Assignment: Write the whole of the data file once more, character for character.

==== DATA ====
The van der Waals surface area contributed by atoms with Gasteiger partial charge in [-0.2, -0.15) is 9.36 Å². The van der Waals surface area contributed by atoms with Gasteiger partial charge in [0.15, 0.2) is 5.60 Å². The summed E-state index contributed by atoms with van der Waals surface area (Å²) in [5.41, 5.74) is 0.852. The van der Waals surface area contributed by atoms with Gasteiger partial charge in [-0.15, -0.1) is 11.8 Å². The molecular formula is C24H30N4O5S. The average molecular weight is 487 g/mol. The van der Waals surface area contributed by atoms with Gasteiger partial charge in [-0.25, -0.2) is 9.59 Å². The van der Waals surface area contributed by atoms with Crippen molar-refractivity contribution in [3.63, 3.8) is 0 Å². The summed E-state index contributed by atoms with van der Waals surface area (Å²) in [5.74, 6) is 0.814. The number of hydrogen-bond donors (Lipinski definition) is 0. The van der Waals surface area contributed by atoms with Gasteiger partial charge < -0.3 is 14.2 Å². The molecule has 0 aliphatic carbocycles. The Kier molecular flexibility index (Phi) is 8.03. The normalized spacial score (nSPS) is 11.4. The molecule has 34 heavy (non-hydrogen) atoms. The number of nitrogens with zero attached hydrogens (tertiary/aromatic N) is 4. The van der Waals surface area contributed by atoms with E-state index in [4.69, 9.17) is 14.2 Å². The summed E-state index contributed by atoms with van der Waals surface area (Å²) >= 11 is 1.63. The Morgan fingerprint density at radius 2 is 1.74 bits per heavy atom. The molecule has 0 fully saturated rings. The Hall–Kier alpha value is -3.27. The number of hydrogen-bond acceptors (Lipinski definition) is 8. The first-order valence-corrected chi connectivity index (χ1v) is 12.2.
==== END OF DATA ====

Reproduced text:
The van der Waals surface area contributed by atoms with Gasteiger partial charge in [-0.2, -0.15) is 9.36 Å². The van der Waals surface area contributed by atoms with Gasteiger partial charge in [0.15, 0.2) is 5.60 Å². The summed E-state index contributed by atoms with van der Waals surface area (Å²) in [5.41, 5.74) is 0.852. The van der Waals surface area contributed by atoms with Gasteiger partial charge in [-0.15, -0.1) is 11.8 Å². The molecular formula is C24H30N4O5S. The average molecular weight is 487 g/mol. The van der Waals surface area contributed by atoms with Gasteiger partial charge in [-0.25, -0.2) is 9.59 Å². The van der Waals surface area contributed by atoms with Crippen molar-refractivity contribution in [3.63, 3.8) is 0 Å². The summed E-state index contributed by atoms with van der Waals surface area (Å²) in [5.74, 6) is 0.814. The number of hydrogen-bond donors (Lipinski definition) is 0. The van der Waals surface area contributed by atoms with Gasteiger partial charge < -0.3 is 14.2 Å². The molecule has 0 aliphatic carbocycles. The Kier molecular flexibility index (Phi) is 8.03. The normalized spacial score (nSPS) is 11.4. The molecule has 34 heavy (non-hydrogen) atoms. The number of nitrogens with zero attached hydrogens (tertiary/aromatic N) is 4. The van der Waals surface area contributed by atoms with E-state index in [4.69, 9.17) is 14.2 Å². The summed E-state index contributed by atoms with van der Waals surface area (Å²) >= 11 is 1.63. The Morgan fingerprint density at radius 2 is 1.74 bits per heavy atom. The molecule has 0 fully saturated rings. The Hall–Kier alpha value is -3.27. The number of hydrogen-bond acceptors (Lipinski definition) is 8. The first-order valence-corrected chi connectivity index (χ1v) is 12.2.